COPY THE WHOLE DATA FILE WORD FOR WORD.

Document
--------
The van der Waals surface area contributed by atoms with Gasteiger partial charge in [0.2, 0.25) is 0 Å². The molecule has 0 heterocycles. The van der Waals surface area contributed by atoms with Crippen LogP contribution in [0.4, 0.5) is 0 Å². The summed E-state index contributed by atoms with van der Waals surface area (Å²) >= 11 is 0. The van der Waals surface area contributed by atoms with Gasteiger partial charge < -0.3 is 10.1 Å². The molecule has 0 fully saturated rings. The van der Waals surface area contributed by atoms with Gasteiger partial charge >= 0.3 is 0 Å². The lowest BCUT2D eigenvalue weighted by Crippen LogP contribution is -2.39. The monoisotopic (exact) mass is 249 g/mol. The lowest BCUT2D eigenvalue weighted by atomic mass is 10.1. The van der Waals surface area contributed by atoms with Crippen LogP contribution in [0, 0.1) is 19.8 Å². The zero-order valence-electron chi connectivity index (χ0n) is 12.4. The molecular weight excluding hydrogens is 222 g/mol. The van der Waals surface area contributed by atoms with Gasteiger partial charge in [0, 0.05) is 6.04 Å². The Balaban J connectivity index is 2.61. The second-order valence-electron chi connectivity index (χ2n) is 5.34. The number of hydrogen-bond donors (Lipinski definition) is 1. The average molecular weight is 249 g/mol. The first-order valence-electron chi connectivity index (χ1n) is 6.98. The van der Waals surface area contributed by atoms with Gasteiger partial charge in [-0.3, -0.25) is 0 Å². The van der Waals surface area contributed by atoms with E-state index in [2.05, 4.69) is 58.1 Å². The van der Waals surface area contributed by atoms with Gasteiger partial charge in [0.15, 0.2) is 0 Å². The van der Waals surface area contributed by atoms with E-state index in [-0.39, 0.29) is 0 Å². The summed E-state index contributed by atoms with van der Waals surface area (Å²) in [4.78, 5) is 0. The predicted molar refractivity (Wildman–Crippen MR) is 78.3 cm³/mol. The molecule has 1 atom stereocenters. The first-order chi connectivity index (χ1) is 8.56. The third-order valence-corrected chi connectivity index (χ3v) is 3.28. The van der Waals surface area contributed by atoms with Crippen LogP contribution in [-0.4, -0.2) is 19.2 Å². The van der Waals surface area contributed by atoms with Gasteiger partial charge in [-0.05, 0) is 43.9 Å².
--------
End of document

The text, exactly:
The van der Waals surface area contributed by atoms with Gasteiger partial charge in [0.2, 0.25) is 0 Å². The molecule has 0 heterocycles. The van der Waals surface area contributed by atoms with Crippen LogP contribution in [0.4, 0.5) is 0 Å². The summed E-state index contributed by atoms with van der Waals surface area (Å²) >= 11 is 0. The van der Waals surface area contributed by atoms with Gasteiger partial charge < -0.3 is 10.1 Å². The molecule has 0 fully saturated rings. The van der Waals surface area contributed by atoms with Gasteiger partial charge >= 0.3 is 0 Å². The lowest BCUT2D eigenvalue weighted by Crippen LogP contribution is -2.39. The monoisotopic (exact) mass is 249 g/mol. The lowest BCUT2D eigenvalue weighted by atomic mass is 10.1. The van der Waals surface area contributed by atoms with Crippen LogP contribution in [0, 0.1) is 19.8 Å². The zero-order valence-electron chi connectivity index (χ0n) is 12.4. The molecular weight excluding hydrogens is 222 g/mol. The van der Waals surface area contributed by atoms with Gasteiger partial charge in [0, 0.05) is 6.04 Å². The Balaban J connectivity index is 2.61. The second-order valence-electron chi connectivity index (χ2n) is 5.34. The number of hydrogen-bond donors (Lipinski definition) is 1. The average molecular weight is 249 g/mol. The first-order valence-electron chi connectivity index (χ1n) is 6.98. The van der Waals surface area contributed by atoms with Gasteiger partial charge in [-0.3, -0.25) is 0 Å². The van der Waals surface area contributed by atoms with E-state index in [2.05, 4.69) is 58.1 Å². The van der Waals surface area contributed by atoms with Gasteiger partial charge in [0.15, 0.2) is 0 Å². The van der Waals surface area contributed by atoms with E-state index in [-0.39, 0.29) is 0 Å². The summed E-state index contributed by atoms with van der Waals surface area (Å²) in [4.78, 5) is 0. The predicted molar refractivity (Wildman–Crippen MR) is 78.3 cm³/mol. The molecule has 1 atom stereocenters. The first-order chi connectivity index (χ1) is 8.56. The third-order valence-corrected chi connectivity index (χ3v) is 3.28. The van der Waals surface area contributed by atoms with Crippen LogP contribution in [-0.4, -0.2) is 19.2 Å². The van der Waals surface area contributed by atoms with Gasteiger partial charge in [-0.05, 0) is 43.9 Å².